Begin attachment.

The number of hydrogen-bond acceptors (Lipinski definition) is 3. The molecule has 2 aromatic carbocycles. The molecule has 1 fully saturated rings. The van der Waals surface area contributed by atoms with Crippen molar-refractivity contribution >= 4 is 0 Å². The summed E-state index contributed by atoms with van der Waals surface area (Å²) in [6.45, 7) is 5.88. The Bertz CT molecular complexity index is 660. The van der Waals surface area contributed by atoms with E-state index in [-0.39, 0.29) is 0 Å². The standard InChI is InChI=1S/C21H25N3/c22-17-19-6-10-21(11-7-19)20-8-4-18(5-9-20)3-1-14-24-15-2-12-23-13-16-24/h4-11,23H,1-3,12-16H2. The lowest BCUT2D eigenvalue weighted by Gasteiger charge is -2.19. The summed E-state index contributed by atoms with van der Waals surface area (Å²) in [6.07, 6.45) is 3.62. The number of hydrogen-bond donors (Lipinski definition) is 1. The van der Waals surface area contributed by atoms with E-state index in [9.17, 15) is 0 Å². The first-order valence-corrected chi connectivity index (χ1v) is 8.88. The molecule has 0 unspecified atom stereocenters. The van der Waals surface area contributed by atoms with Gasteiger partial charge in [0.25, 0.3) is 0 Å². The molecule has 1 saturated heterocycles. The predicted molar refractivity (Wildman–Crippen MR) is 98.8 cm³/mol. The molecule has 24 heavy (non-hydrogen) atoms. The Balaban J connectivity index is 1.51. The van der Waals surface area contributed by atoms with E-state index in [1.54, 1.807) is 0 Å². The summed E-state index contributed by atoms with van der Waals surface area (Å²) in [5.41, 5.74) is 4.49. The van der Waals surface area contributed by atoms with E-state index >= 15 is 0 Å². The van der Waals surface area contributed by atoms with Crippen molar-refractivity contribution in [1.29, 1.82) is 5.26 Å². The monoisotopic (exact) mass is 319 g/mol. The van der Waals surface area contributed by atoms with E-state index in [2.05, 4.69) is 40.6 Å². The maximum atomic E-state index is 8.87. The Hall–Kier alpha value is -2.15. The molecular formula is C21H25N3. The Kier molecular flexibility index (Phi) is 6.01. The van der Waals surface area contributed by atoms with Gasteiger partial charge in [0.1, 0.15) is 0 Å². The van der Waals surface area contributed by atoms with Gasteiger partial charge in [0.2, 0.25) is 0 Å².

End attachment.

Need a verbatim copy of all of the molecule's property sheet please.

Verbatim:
The number of hydrogen-bond acceptors (Lipinski definition) is 3. The molecule has 2 aromatic carbocycles. The molecule has 1 fully saturated rings. The van der Waals surface area contributed by atoms with Crippen molar-refractivity contribution >= 4 is 0 Å². The summed E-state index contributed by atoms with van der Waals surface area (Å²) in [6.45, 7) is 5.88. The Bertz CT molecular complexity index is 660. The van der Waals surface area contributed by atoms with E-state index in [-0.39, 0.29) is 0 Å². The standard InChI is InChI=1S/C21H25N3/c22-17-19-6-10-21(11-7-19)20-8-4-18(5-9-20)3-1-14-24-15-2-12-23-13-16-24/h4-11,23H,1-3,12-16H2. The lowest BCUT2D eigenvalue weighted by Gasteiger charge is -2.19. The summed E-state index contributed by atoms with van der Waals surface area (Å²) in [6.07, 6.45) is 3.62. The number of hydrogen-bond donors (Lipinski definition) is 1. The van der Waals surface area contributed by atoms with E-state index in [9.17, 15) is 0 Å². The first-order valence-corrected chi connectivity index (χ1v) is 8.88. The molecule has 0 unspecified atom stereocenters. The van der Waals surface area contributed by atoms with Gasteiger partial charge in [0.25, 0.3) is 0 Å². The molecule has 1 saturated heterocycles. The predicted molar refractivity (Wildman–Crippen MR) is 98.8 cm³/mol. The molecule has 24 heavy (non-hydrogen) atoms. The Balaban J connectivity index is 1.51. The van der Waals surface area contributed by atoms with E-state index in [1.54, 1.807) is 0 Å². The summed E-state index contributed by atoms with van der Waals surface area (Å²) in [5.41, 5.74) is 4.49. The van der Waals surface area contributed by atoms with E-state index >= 15 is 0 Å². The van der Waals surface area contributed by atoms with Crippen molar-refractivity contribution in [1.29, 1.82) is 5.26 Å². The monoisotopic (exact) mass is 319 g/mol. The van der Waals surface area contributed by atoms with E-state index in [2.05, 4.69) is 40.6 Å². The maximum atomic E-state index is 8.87. The Hall–Kier alpha value is -2.15. The molecular formula is C21H25N3. The Kier molecular flexibility index (Phi) is 6.01. The van der Waals surface area contributed by atoms with Gasteiger partial charge in [0.1, 0.15) is 0 Å². The van der Waals surface area contributed by atoms with Gasteiger partial charge in [0.2, 0.25) is 0 Å².